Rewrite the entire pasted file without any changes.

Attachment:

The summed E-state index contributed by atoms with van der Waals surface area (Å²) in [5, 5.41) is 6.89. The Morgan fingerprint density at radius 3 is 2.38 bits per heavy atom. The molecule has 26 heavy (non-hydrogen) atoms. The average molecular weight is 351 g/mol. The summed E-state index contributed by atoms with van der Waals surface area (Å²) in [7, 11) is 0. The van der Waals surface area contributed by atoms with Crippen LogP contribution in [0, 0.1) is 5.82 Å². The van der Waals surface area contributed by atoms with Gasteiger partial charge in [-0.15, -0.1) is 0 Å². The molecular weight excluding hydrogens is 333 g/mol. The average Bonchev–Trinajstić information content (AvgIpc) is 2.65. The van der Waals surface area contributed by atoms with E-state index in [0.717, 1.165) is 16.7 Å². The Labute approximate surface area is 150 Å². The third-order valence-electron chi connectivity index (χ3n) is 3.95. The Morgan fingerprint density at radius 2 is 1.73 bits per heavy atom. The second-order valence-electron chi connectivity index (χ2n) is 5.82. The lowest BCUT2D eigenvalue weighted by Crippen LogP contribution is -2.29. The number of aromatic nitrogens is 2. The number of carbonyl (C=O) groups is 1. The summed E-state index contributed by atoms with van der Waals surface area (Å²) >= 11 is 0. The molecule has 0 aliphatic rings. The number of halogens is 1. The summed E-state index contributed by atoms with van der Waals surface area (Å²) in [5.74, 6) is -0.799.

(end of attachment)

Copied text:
The summed E-state index contributed by atoms with van der Waals surface area (Å²) in [5, 5.41) is 6.89. The Morgan fingerprint density at radius 3 is 2.38 bits per heavy atom. The molecule has 26 heavy (non-hydrogen) atoms. The average molecular weight is 351 g/mol. The summed E-state index contributed by atoms with van der Waals surface area (Å²) in [7, 11) is 0. The van der Waals surface area contributed by atoms with Crippen LogP contribution in [0, 0.1) is 5.82 Å². The van der Waals surface area contributed by atoms with Gasteiger partial charge in [-0.15, -0.1) is 0 Å². The molecular weight excluding hydrogens is 333 g/mol. The average Bonchev–Trinajstić information content (AvgIpc) is 2.65. The van der Waals surface area contributed by atoms with E-state index in [0.717, 1.165) is 16.7 Å². The Labute approximate surface area is 150 Å². The third-order valence-electron chi connectivity index (χ3n) is 3.95. The Morgan fingerprint density at radius 2 is 1.73 bits per heavy atom. The second-order valence-electron chi connectivity index (χ2n) is 5.82. The lowest BCUT2D eigenvalue weighted by Crippen LogP contribution is -2.29. The number of aromatic nitrogens is 2. The number of carbonyl (C=O) groups is 1. The summed E-state index contributed by atoms with van der Waals surface area (Å²) >= 11 is 0. The molecule has 0 aliphatic rings. The number of halogens is 1. The summed E-state index contributed by atoms with van der Waals surface area (Å²) in [5.74, 6) is -0.799.